Good morality is not enough, though. The first-century Jewish leaders were also seemingly moral people, but Jesus said to them, “Woe to you, scribes and Pharisees, hypocrites! You are like whitewashed tombs, which appear beautiful on the outside, but inside are full of dead men’s bones and every impurity. In the same way, on the outside you seem righteous to people, but inside you are full of hypocrisy and lawlessness” (Matthew 23:27-28).

Their outward morality was not enough, and neither is ours. I was the epitome of hypocrisy as a teenager and as a young adult, usually saying the right things and trying to do the right things. My heart was not right with God, though. I was a “whitewashed tomb.”

PURPOSE AND MEANING

Praise God that He rescued me from my sins when I was 20 years old! He delivered me from slavery to sin and changed my heart. He delivered me from myself. While I am still far from perfect and need God’s grace, mercy, and forgiveness every single day, I now see the purpose and meaning God has for my life. I recognize that the principles I live by are not for myself but for Him and for His kingdom.

On Sunday morning, Lord willing, I will be preaching on “Living Ethics” from Romans 12:9-14. I hope to challenge those who attend our drive-in worship service (or watch online later) to be guided by biblical principles in such a way that others cannot deny the work of God in their hearts. How might we impact the world around us if this is the case?

As Romans 12 makes clear, the way we live our lives is not primarily for our own selves but rather for God’s glory and for the good of others.

Of course, that kind of purpose and perspective is not possible apart from a changed heart and a changed life. I know because I tried so hard to gain or earn or obtain that purpose as a young man. I tried so hard to be religious enough and moral enough to earn God’s favor. Again and again, I failed, though, because I am a sinner. God is perfect and none of us is. Yet, God loved us so much that He sent His One and Only Son, Jesus Christ, to die on the cross for our sins. Then, Jesus rose from the dead to win the victory over sin and death. Now, everyone who calls on the name of the Lord will be saved. Turn to Him if you have yet to do so, and you will experience the hope only He can offer.

If you already know and follow Jesus, though, how can you better depend on Him to guide your life in such a way that He gets the glory and others are blessed?

If you want purpose and meaning that will guide you now and forever, turn to the Lord today.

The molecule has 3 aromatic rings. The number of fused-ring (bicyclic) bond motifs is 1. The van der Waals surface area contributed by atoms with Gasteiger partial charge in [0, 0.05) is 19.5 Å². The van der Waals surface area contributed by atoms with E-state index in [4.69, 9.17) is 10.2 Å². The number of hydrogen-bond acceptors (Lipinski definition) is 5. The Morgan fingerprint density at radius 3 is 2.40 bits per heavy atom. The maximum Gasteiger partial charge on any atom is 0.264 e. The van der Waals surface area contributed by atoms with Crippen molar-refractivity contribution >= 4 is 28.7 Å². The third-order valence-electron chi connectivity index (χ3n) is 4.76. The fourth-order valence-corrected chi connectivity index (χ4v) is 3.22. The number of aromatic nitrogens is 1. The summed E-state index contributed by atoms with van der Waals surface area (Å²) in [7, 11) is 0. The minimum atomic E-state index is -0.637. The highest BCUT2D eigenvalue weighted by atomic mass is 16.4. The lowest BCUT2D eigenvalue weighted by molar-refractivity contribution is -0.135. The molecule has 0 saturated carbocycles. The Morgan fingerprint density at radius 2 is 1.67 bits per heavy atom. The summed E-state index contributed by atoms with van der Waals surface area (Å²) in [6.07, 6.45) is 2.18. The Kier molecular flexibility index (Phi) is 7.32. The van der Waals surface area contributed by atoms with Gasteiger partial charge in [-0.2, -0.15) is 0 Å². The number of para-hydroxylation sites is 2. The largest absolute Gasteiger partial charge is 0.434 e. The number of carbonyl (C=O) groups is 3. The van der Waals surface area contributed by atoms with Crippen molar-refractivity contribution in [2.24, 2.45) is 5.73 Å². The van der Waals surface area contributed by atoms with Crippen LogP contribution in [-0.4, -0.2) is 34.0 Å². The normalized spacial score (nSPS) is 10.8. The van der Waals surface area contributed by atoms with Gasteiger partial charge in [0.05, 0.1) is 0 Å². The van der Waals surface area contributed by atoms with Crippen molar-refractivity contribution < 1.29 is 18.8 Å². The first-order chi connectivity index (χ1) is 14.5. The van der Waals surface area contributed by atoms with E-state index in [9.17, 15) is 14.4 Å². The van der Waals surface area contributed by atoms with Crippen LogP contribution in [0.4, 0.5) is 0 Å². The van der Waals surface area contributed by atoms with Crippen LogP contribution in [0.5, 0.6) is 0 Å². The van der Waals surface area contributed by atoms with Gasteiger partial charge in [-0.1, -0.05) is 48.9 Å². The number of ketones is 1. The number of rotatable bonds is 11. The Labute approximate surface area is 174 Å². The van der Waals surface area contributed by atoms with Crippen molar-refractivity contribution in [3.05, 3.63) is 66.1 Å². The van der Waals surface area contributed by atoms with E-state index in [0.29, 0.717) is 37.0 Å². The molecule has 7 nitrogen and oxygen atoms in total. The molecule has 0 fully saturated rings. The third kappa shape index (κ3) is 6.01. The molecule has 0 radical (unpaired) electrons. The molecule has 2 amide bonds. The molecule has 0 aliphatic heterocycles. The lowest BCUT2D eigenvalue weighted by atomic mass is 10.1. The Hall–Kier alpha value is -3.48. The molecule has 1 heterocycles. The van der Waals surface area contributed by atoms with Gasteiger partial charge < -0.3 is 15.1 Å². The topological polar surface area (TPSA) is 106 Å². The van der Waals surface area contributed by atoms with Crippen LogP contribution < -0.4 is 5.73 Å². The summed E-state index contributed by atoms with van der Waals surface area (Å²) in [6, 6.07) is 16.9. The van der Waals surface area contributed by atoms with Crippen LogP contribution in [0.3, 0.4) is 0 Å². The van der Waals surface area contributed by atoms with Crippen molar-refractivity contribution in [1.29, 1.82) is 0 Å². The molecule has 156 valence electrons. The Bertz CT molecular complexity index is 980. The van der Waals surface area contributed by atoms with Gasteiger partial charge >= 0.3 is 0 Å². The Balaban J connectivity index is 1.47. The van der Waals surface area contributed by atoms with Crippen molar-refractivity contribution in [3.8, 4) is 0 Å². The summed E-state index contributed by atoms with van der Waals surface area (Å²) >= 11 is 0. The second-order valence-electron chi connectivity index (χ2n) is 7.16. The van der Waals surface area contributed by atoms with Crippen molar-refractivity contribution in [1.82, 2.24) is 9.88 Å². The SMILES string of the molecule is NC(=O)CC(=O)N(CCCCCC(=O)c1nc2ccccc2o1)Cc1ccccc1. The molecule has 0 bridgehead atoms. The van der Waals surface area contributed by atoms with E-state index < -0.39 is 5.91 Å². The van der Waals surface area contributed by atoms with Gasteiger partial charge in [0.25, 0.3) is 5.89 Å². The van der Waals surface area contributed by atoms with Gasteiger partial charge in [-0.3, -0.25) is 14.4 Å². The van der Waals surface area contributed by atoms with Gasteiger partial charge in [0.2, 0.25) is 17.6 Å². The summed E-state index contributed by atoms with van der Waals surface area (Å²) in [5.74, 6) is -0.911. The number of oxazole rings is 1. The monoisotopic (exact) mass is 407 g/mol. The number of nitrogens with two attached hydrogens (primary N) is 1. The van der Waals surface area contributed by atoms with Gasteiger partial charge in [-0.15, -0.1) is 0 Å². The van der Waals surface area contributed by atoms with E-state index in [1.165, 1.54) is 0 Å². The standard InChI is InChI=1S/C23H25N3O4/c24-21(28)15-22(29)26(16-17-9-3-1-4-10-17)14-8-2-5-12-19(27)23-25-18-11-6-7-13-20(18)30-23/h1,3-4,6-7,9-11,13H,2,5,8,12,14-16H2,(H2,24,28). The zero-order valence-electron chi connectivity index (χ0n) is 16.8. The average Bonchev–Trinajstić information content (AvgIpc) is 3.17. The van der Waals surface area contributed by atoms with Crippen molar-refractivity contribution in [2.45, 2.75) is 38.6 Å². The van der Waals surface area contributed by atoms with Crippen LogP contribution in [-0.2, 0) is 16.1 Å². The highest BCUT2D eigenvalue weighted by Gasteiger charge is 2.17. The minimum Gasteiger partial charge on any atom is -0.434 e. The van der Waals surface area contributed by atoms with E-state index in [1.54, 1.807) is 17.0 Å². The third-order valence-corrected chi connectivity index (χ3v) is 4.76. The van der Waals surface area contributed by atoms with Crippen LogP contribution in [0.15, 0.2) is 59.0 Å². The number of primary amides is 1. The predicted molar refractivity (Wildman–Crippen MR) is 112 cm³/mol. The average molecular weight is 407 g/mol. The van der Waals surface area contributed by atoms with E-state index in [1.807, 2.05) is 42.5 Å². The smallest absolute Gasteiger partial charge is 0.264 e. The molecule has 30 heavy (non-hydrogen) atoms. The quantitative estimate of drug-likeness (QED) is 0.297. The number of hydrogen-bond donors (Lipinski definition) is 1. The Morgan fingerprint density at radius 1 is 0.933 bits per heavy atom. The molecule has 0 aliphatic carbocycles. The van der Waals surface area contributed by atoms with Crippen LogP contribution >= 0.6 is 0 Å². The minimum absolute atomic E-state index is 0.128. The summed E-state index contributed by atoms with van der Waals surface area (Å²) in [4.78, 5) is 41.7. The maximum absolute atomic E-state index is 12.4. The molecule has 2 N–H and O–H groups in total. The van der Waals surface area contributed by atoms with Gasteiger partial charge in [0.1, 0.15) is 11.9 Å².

The Gospel Gives Perspective

One thing I never really understood when I played sports (like basketball) in high school, was when people would say something like, “Yeah, I quit because there was too much running.” In fact, not only did I not really understand such a statement, frankly, it annoyed me. What do you expect when you play sports?

Please understand – I am not saying that I necessarily enjoy running. For the most part, I do not. A proper perspective, though, helps me realize that running is necessary to be prepared. Running now will help me be better later. Running a lot in practice will make it more likely that we can win the game. Exercising during the week will help ensure that I can still beat my kids in basketball on the weekend (like in the above picture). 😉

More importantly, the gospel provides a proper perspective. In fact, if we trust and embrace the gospel, then we have the ultimate purpose for living and a continuous reason for enduring. The gospel changes things. Apart from the gospel, our religious efforts are dead and meaningless. Without the gospel, our supposed sacrifices are a stench to God.

Because of the gospel, though, we have perspective and purpose. God gave the ultimate sacrifice in and through His One and Only Son so that we can have not only eternal life, but also so that we can be a living sacrifice.

You see, when we are changed by God through the good news of the gospel, our very lives are changed. No longer are we content to go through the motions of religious exercise or do things our way. Instead, because of the Holy Spirit transforming our hearts, we desire to live our lives every day in a way that will honor and glorify God. This is not because we are better than anyone else but rather because we are made new.

Have you been made new? Do you have a perspective which, even in the midst of difficulty, allows you to experience hope, joy, and peace? If not, ask God for help. Ask Him to change your heart and change your life, as only He can. Furthermore, make sure you have people who are walking alongside you in this journey. We need God, and we need one another.

On Sunday morning, Lord willing, our church will be hosting a drive-in worship service in our east parking lot. If you live in the area and do not have a church family, I hope you will join us. I plan to begin a new sermon series from Romans 12-13 on remembering the cross (and how the gospel changes our daily lives). Looking first at Romans 12:1-2, I want to challenge you – challenge us – to be a “Living Sacrifice.” We were made new for this.

If you long for the proper perspective and hope that only God can give, would you consider surrendering your life to Him? You can learn more by clicking the picture above.